As Congress and the White House dawdle, programs that are properly a federal responsibility—environmental protection and health care, to name two—are being taken on by the states.
By far, the most crucial of Washington's neglected issues is health insurance coverage for a shamefully large bloc of Americans without it. An estimated 46 million Americans lack insurance.
In Idaho, according to the state Department of Health and Welfare, of 1,048,787 adults 18 years and older in 2006, nearly 19 percent, or 197,171, had no health insurance. Of children under 18, nearly 12 percent, or 43,339, had none.
This issue isn't only a matter of social conscience. People lacking health insurance inevitably are less healthy because of an inability or unwillingness to seek care. This in turn has a profound economic affect on workplace productivity and ultimately on costs of emergency services funded by all taxpayers.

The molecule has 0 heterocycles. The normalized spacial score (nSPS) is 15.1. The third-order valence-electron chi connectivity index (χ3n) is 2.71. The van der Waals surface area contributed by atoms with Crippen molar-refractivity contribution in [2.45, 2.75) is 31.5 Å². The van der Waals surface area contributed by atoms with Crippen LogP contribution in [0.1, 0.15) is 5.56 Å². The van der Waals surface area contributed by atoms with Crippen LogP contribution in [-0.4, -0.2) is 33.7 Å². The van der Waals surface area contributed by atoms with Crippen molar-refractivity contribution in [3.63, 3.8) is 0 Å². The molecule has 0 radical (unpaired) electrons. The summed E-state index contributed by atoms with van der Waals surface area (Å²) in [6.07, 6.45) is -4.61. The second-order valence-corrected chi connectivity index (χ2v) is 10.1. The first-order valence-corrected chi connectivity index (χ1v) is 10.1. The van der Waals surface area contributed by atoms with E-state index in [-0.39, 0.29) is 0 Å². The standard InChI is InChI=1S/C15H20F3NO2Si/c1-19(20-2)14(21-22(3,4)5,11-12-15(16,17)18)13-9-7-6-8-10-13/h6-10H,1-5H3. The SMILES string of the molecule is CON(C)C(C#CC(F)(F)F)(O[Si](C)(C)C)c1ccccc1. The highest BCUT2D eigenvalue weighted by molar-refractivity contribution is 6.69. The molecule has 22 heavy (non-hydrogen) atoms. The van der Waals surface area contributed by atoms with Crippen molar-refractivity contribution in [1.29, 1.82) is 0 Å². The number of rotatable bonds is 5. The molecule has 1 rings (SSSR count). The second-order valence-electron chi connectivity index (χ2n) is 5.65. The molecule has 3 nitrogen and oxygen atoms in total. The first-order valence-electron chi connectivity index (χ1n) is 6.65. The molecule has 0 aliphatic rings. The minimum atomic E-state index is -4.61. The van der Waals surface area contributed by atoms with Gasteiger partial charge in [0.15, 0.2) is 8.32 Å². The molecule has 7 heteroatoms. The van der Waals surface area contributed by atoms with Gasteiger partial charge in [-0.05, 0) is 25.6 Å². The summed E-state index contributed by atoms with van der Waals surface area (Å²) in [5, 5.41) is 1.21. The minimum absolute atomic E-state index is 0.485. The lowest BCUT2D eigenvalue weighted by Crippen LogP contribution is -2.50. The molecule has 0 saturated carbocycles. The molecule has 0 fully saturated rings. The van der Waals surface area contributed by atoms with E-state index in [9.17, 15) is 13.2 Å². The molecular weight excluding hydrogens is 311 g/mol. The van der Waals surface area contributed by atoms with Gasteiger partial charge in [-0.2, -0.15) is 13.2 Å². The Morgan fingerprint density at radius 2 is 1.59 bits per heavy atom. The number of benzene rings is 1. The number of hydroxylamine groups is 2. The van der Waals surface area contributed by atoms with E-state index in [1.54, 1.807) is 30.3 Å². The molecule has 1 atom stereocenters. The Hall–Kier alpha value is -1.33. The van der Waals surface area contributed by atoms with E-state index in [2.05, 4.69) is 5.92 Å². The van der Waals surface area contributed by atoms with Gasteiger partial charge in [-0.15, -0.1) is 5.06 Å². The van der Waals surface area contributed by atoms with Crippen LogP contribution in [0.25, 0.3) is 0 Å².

The state of Utah has been drafting a health insurance program, sprinkled with elements from a Massachusetts program, that Idaho should study for its possible application here.
Utah's goal is to cover every Utahn within three years. If achieved, Utah would have established the gold standard for health, one that other states could merely envy or ambitiously emulate.
The Utah plan is aimed at 360,000 Utahns and would target three groups.
First, the poor, whom the state would enlist in existing programs such as Medicaid, Children's Health Insurance Program and the state's Utah Premium Partnership for Health, which provides state assistance with insurance premiums.
Second, workers who don't quality for existing programs but can't afford insurance. They would receive subsidies.
Third, people who can afford insurance but don't buy it—about half of the total uninsured. Unless people in this group bought insurance, they would face penalties, such as being barred from attending college or getting a job.
Added to these objectives is a requirement that insurance companies must insure everyone without regard to medical history. The insurance giant Blue Cross/Blue Shield supports this plan.
Idaho lawmakers who might recoil from such a program should consider this: The fact that all Idaho workers and all children would be covered by health insurance would be an irresistible attraction for companies seeking to establish new branch offices or headquarters.
Like Utah, Idaho should begin to solve the problem and quit waiting for a federal solution that may never come.